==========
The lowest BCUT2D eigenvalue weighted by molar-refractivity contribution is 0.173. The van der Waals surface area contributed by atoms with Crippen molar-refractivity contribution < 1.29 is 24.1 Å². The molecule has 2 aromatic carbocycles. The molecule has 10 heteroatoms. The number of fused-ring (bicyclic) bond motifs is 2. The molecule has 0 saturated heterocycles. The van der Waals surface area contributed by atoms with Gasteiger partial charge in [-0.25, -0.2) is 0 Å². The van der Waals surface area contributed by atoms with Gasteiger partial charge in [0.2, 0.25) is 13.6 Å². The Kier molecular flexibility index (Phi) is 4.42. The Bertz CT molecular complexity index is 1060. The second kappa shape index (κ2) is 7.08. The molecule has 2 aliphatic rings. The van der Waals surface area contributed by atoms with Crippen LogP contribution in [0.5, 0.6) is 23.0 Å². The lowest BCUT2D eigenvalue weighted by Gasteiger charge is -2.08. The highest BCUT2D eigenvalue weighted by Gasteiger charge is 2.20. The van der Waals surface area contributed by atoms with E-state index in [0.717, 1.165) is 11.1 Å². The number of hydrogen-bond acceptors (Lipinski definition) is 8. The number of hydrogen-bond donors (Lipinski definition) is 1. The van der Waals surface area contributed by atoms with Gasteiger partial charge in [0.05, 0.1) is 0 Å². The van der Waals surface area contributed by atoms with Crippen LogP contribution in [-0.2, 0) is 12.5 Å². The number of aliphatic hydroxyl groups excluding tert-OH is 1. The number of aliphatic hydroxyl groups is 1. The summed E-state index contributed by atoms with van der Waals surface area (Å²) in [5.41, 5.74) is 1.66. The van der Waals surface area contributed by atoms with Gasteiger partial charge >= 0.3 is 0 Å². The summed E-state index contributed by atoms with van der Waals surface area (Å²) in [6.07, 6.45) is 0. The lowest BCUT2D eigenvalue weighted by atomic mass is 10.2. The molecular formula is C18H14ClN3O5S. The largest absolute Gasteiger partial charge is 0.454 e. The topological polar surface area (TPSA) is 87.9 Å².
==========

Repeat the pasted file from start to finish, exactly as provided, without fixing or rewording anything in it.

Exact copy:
The lowest BCUT2D eigenvalue weighted by molar-refractivity contribution is 0.173. The van der Waals surface area contributed by atoms with Crippen molar-refractivity contribution < 1.29 is 24.1 Å². The molecule has 2 aromatic carbocycles. The molecule has 10 heteroatoms. The number of fused-ring (bicyclic) bond motifs is 2. The molecule has 0 saturated heterocycles. The van der Waals surface area contributed by atoms with Gasteiger partial charge in [-0.25, -0.2) is 0 Å². The van der Waals surface area contributed by atoms with Gasteiger partial charge in [0.2, 0.25) is 13.6 Å². The Kier molecular flexibility index (Phi) is 4.42. The Bertz CT molecular complexity index is 1060. The second kappa shape index (κ2) is 7.08. The molecule has 2 aliphatic rings. The van der Waals surface area contributed by atoms with Crippen LogP contribution in [0.5, 0.6) is 23.0 Å². The lowest BCUT2D eigenvalue weighted by Gasteiger charge is -2.08. The highest BCUT2D eigenvalue weighted by Gasteiger charge is 2.20. The van der Waals surface area contributed by atoms with E-state index in [0.717, 1.165) is 11.1 Å². The number of hydrogen-bond acceptors (Lipinski definition) is 8. The number of hydrogen-bond donors (Lipinski definition) is 1. The van der Waals surface area contributed by atoms with Gasteiger partial charge in [0.05, 0.1) is 0 Å². The van der Waals surface area contributed by atoms with Crippen LogP contribution in [-0.2, 0) is 12.5 Å². The number of aliphatic hydroxyl groups excluding tert-OH is 1. The number of aliphatic hydroxyl groups is 1. The summed E-state index contributed by atoms with van der Waals surface area (Å²) in [5.41, 5.74) is 1.66. The van der Waals surface area contributed by atoms with Gasteiger partial charge >= 0.3 is 0 Å². The summed E-state index contributed by atoms with van der Waals surface area (Å²) in [6.07, 6.45) is 0. The lowest BCUT2D eigenvalue weighted by atomic mass is 10.2. The molecular formula is C18H14ClN3O5S. The largest absolute Gasteiger partial charge is 0.454 e. The topological polar surface area (TPSA) is 87.9 Å².